Raitt, the father of blues/rock singer-songwriter Bonnie Raitt, is also well known for his performance as Sid Sorokin opposite Janis Paige in the The Pajama Game (1954), a role he recreated in the 1957 film version that starred Doris Day. His other Broadway shows were Magdalena (1948), Three Wishes for Jamie (1952), Carnival in Flanders (1953), A Joyful Noise (1966), and A Musical Jubilee (1975). Though his TV and film work was limited, Rait played Frank Butler in a 1957 television production of Irving Berlin's Annie Get Your Gun, opposite Mary Martin. He also appeared in a number of episodes of The Bell Telephone Hour and, more recnetly, he made guest appearances on Dead Man's Gun, The X Files, and Third Rock From the Sun.
He is famous among musical theater aficionados for his work in Carousel, wherein he introduced such standards as "If I Loved You" (with Jan Clayton as Julie Jordan) and "Soliloquy," the seven-minute musical monologue for an expectant father that occurs near the end of the show's first act. Though Raitt received the Theatre World Award, the New York Drama Critics Circle Award, and the Donaldson Award for his performance, he didn't recreate the role on film. (It went to Gordon MacRae.) But he did play Billy in many productions after his original Broadway run and he often sang songs from the show in concerts and on television, including The Ed Sullivan Show and the General Foods 25th anniversary tribute to Rodgers and Hammerstein.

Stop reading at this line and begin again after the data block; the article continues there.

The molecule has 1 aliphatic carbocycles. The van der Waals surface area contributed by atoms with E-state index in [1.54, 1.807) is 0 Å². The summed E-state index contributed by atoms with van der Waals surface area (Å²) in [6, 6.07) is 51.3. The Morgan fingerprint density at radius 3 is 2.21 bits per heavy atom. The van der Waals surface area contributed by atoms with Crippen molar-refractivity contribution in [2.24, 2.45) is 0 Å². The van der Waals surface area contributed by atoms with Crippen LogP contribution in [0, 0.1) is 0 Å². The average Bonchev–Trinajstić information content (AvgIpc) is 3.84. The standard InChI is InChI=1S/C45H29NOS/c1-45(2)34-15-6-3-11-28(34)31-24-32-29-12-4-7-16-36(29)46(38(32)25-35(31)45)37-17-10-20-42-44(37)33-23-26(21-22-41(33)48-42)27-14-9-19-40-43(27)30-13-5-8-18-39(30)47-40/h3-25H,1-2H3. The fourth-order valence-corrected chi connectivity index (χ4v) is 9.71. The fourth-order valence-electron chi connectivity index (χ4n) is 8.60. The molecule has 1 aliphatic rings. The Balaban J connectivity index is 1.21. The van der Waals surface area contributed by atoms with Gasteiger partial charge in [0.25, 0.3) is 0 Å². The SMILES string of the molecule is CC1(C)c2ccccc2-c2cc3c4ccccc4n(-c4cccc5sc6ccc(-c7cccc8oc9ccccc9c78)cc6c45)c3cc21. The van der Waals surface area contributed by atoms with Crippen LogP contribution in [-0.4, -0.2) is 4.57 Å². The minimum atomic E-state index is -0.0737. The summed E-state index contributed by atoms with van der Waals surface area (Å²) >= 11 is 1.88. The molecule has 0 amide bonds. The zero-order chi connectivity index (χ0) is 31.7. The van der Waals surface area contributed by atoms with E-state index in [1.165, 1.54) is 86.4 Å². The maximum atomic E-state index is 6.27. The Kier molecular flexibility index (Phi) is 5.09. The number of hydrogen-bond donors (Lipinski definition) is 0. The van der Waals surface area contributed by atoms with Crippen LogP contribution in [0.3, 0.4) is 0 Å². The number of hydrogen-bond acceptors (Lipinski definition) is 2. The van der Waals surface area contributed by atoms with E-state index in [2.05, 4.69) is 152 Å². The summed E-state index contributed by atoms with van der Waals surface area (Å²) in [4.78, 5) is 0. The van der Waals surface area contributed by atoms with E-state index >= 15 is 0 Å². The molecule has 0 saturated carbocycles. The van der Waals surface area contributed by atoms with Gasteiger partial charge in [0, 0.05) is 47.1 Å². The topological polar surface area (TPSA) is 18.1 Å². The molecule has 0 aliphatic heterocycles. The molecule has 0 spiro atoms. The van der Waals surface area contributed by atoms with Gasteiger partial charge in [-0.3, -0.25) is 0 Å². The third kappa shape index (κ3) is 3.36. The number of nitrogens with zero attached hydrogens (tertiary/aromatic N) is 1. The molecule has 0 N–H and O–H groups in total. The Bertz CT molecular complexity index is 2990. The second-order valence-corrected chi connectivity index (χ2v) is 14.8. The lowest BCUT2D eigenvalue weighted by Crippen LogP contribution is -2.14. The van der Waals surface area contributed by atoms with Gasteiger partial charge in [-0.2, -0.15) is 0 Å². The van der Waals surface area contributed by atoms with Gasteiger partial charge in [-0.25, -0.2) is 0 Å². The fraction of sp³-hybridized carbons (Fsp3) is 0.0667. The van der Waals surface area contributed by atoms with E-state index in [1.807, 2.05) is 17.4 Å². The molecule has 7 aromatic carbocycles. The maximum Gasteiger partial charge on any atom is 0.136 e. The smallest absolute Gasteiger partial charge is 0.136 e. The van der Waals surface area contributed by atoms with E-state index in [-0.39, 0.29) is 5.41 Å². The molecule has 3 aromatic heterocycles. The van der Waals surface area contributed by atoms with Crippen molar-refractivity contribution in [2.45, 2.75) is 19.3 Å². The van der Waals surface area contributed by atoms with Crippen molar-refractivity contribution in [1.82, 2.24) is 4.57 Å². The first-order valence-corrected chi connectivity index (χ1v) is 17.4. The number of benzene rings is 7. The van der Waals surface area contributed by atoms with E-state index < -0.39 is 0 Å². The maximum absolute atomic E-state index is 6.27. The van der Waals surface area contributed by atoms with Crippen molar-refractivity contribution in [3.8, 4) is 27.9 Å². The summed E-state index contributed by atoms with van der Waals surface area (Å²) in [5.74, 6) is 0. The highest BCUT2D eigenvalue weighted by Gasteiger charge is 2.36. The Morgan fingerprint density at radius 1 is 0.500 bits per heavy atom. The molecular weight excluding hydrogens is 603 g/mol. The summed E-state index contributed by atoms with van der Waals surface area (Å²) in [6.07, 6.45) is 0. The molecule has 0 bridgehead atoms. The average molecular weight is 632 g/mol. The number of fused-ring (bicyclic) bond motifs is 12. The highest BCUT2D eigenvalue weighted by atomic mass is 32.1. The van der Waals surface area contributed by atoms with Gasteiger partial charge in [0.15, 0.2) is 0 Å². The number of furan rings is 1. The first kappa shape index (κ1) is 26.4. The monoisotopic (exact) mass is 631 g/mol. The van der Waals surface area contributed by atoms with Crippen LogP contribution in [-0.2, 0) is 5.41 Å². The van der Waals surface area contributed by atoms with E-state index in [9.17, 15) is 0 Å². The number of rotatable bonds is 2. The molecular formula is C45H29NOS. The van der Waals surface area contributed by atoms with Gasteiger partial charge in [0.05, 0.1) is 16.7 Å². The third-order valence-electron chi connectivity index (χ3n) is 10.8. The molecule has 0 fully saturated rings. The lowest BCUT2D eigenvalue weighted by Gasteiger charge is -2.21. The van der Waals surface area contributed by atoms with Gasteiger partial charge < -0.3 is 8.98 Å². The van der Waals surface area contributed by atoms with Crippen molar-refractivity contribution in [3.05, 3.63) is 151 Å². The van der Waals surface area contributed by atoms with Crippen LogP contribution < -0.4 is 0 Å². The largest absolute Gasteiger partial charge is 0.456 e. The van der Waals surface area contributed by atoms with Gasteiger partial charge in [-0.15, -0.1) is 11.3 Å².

Born in Santa Ana, California in 1917, Raitt graduated from the University of Redlands. He appeared with the Los Angeles Civic Light Opera Company and at the Pasadena Civic Auditorium before making his film debut in small roles in the early 1940s. Prior to Carousel, he replaced Alfred Drake as Curly in the national tour of Oklahoma!. Later, he starred in tours and stock productions of such musicals as Annie Get Your Gun, Show Boat, Shenandoah, 1776, South Pacific, Man of La Mancha, and Kismet.
In addition to his daughter Bonnie, Raitt is survived by his sons Steven and David, all from his first marriage to Marjorie Haydock. That marriage ended in divorce (in 1971), as did Raitt's subsequent marriage to Kathleen Smith Landry. In 1981, he wed Rosemary Kraemer, who also survives him. To access Michael Buckley's 2003 TheaterMania interview with Raitt, click here.